Eisenhower Park combo hike

I am now back from a spring break sojourn to the Lone Star State, and I did get out and walk around a bit.

San Antonio Riverwalk

Riverwalk tourist boats are actually a great deal

After a few days of touristing, I really wanted to get out of the city and go for a hike.  A web search or two later, and I found two likely spots north and west of the city in Government Canyon State Natural Area and Eisenhower Park.  I didn’t know exactly what to expect, but the temperature was only in the high sixties, and no rain was expected, so I needed little gear.   I dropped our pup off at doggie day care (Lucy’s) as I wasn’t sure if it’d be acceptable to have him on these trails.  Jackie likes to hike, but he loves time with his canine peers even more, so it was an easy choice.

I had a slightly disastrous start to the outing.  After taking an overly long route to the area courtesy of phone mapping, I arrived at the park only to find it was closed. It is only open Friday through Monday.  Oh well.  There went some gas.  So I headed east to Eisenhower Park, a smaller park adjacent to an army base north of the city.

IMG_5858 IMG_5857

As soon as I found the trails, I knew I wasn’t in Kansas anymore.   Prickly pear cacti and immaculate signage lurked in strange corners.   The map showed a collection of trails that could be connected.   I set out to link up the Hillview, Yucca, Cedar Flats, and Red Oak Trails.  Sound confusing?  It wasn’t too bad. I just kept strolling along, enjoying a Texas Hill Country environment very different than the Cascadian climes to which I am so accustomed.

I kept trying to figure out which tree was mesquite (don’t know) and what was that cool spikey plant (yucca)  I also kept flashing on snippets of western films.  Josey Wales, for example.   I could see Clint riding through this terrain, looking cool as hell.   Then there were the bat houses built on poles in a clearing. That was unique.

. IMG_5862 IMG_5869

I continued to a high point where there was a an observation tower. I was slightly disappointed to find a parks worker able to drive all the way up on a paved path.  Planes flying over every five minutes or so had already clued me in that this was not a wilderness experience.  The view from the top was decent, if not amazing, but the best was yet to come.

IMG_5871 IMG_5872

Dropping off the backside of the hills, the trail got decidedly rockier, and quieter.  No more paved path.  I opted for the Red Oak Trail as loop.  The woods were lovely with more unique features.

IMG_5876 IMG_5880

At one point the trail got fairly steep, and I actually had to be careful as I walked down some patches of limestone. Mostly I cruised along and enjoyed a peaceful hike.

IMG_5882 IMG_5885

There was a lot of descending, but this was a loop, so guess what, I had to climb back up to the top of the ridge and rejoin the Hillview trail, where I got views again, and also spied the serious fence separating the park from the adjoining military base.

IMG_5889 IMG_5886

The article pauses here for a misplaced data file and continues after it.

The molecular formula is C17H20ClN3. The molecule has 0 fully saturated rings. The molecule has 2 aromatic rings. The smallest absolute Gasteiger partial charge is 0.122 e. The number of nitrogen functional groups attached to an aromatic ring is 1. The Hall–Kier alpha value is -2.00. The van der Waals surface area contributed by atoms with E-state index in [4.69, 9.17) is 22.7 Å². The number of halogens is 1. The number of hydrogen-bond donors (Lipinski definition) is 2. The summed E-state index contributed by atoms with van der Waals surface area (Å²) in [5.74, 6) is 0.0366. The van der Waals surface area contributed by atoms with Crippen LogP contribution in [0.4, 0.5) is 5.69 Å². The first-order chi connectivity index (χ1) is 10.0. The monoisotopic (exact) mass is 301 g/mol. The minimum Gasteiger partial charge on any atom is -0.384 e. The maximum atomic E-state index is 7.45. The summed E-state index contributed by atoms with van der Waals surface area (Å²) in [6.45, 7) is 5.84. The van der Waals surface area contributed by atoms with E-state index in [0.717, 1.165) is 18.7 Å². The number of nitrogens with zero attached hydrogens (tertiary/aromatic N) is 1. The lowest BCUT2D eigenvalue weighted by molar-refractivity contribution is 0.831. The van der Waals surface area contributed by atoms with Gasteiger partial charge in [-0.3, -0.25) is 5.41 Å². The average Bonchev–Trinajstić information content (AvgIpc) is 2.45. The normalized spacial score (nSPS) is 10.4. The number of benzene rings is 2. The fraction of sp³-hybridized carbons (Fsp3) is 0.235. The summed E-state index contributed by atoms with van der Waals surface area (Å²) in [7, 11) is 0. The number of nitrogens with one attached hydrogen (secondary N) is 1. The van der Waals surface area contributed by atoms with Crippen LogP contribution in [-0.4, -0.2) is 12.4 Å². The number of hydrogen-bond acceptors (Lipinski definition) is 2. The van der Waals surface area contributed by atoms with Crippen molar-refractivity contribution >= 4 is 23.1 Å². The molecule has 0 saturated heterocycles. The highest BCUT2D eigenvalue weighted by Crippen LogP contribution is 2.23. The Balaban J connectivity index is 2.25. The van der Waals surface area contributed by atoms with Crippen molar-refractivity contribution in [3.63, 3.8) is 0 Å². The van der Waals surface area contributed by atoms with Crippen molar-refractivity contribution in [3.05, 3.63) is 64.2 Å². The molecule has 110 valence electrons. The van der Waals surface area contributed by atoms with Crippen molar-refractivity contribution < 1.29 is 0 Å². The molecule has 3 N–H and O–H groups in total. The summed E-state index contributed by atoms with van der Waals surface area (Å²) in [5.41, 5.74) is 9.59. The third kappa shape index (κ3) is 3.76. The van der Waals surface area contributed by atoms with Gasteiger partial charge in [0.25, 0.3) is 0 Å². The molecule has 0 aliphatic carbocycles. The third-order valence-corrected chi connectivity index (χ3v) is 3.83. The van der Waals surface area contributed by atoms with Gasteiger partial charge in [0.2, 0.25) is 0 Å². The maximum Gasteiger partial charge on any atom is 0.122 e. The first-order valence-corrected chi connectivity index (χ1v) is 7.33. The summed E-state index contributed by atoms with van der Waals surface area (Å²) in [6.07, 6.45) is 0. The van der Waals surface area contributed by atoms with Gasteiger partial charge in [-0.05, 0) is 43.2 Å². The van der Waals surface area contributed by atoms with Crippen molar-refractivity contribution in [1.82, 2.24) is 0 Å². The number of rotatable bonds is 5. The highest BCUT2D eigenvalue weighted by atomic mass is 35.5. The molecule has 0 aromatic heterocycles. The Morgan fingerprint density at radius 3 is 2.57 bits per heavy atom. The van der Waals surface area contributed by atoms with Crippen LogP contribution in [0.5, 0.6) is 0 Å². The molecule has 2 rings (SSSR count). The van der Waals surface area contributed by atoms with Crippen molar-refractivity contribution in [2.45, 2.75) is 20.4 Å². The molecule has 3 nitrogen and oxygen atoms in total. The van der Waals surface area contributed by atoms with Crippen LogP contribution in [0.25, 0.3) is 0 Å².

After I started heading down again, I started passing other hikers.  Some seemed very out of shape and ill prepared, but others seemed like they were ready for anything.  Eisenhower Park certainly has a range of terrain and trail types.  If I lived in the San Antonio area, I am sure I would visit it regularly.  For now, this would have to do.  All told, I hiked just over an hour, but I could have stretched it out to twice that time quite happily.   There were a number of different ecosystems, with wide open clearings, relatively dense deciduous woods, and rocky gullies.  I’d recommend the area to any hiker who can deal with an occasional steep spot.  If you aren’t ready for that, stay on the Cedar Flats trail.

IMG_5863

If you want more information, some of the signs give a ridiculous amount of info on the trails.   Somebody has too much time on their hands, and it isn’t me.  Hey, I’m probably just jealous that I hadn’t thought to analyze the trail’s average cross slope.  Silly me.

About Josh Baker

"The world is big and I want to have a good look at it before it gets dark.” ― John Muir

Posted on March 30, 2013, in Flora and Fauna, General Hiking, Outdoors, Solo Hiking, Travel, Uncategorized, vacations and tagged , , . Bookmark the permalink. 6 Comments.

  1. Glad you got out of the city. Did you see the Alamo?

  2. Looks like Jackie could have gone with you after all.
    I will soon be looking for outings in Atlanta. Finding a good hike right near the city can be challenging – you get an A 😉

  3. Really like your blog Josh 🙂 You should get out to Australia and do a spot of hiking around the Blue Mountains. You’d love it.

  4. Cool blog! Our homebase is Austin, one of the best things about the city is all of the trails around and within the greenbelts. I haven’t hiked this one in SA, but will make sure to!

    • Austin looks very cool. There is definitely some nice hiking down there, and I imagine the weather is fairly cooperative most of the year, unlike Oregon. Thanks for checking out my blog!

Leave a Reply

Fill in your details below or click an icon to log in:

WordPress.com Logo

You are commenting using your WordPress.com account. Log Out / Change )

Twitter picture

You are commenting using your Twitter account. Log Out / Change )

Facebook photo

You are commenting using your Facebook account. Log Out / Change )

Google+ photo

You are commenting using your Google+ account. Log Out / Change )

Connecting to %s

%d bloggers like this: